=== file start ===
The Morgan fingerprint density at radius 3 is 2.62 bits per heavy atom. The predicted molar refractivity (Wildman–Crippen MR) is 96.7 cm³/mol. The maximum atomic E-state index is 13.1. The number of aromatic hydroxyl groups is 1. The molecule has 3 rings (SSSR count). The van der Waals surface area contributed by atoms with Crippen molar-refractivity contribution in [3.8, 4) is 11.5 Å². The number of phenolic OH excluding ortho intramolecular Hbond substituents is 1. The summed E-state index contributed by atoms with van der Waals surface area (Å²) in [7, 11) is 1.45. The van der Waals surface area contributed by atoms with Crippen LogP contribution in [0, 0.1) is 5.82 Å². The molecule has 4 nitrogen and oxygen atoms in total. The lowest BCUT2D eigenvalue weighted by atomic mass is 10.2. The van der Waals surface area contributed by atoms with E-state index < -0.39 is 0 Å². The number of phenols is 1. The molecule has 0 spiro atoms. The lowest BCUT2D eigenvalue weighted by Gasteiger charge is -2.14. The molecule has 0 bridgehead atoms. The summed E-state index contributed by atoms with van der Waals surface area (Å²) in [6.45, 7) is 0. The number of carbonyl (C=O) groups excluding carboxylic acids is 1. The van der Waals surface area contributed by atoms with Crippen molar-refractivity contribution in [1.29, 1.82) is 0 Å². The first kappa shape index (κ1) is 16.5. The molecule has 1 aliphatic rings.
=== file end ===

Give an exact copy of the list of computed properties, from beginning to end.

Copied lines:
The Morgan fingerprint density at radius 3 is 2.62 bits per heavy atom. The predicted molar refractivity (Wildman–Crippen MR) is 96.7 cm³/mol. The maximum atomic E-state index is 13.1. The number of aromatic hydroxyl groups is 1. The molecule has 3 rings (SSSR count). The van der Waals surface area contributed by atoms with Crippen molar-refractivity contribution in [3.8, 4) is 11.5 Å². The number of phenolic OH excluding ortho intramolecular Hbond substituents is 1. The summed E-state index contributed by atoms with van der Waals surface area (Å²) in [7, 11) is 1.45. The van der Waals surface area contributed by atoms with Crippen LogP contribution in [0, 0.1) is 5.82 Å². The molecule has 4 nitrogen and oxygen atoms in total. The lowest BCUT2D eigenvalue weighted by atomic mass is 10.2. The van der Waals surface area contributed by atoms with E-state index < -0.39 is 0 Å². The number of phenols is 1. The molecule has 0 spiro atoms. The lowest BCUT2D eigenvalue weighted by Gasteiger charge is -2.14. The molecule has 0 bridgehead atoms. The summed E-state index contributed by atoms with van der Waals surface area (Å²) in [6.45, 7) is 0. The number of carbonyl (C=O) groups excluding carboxylic acids is 1. The van der Waals surface area contributed by atoms with Crippen molar-refractivity contribution in [1.29, 1.82) is 0 Å². The first kappa shape index (κ1) is 16.5. The molecule has 1 aliphatic rings.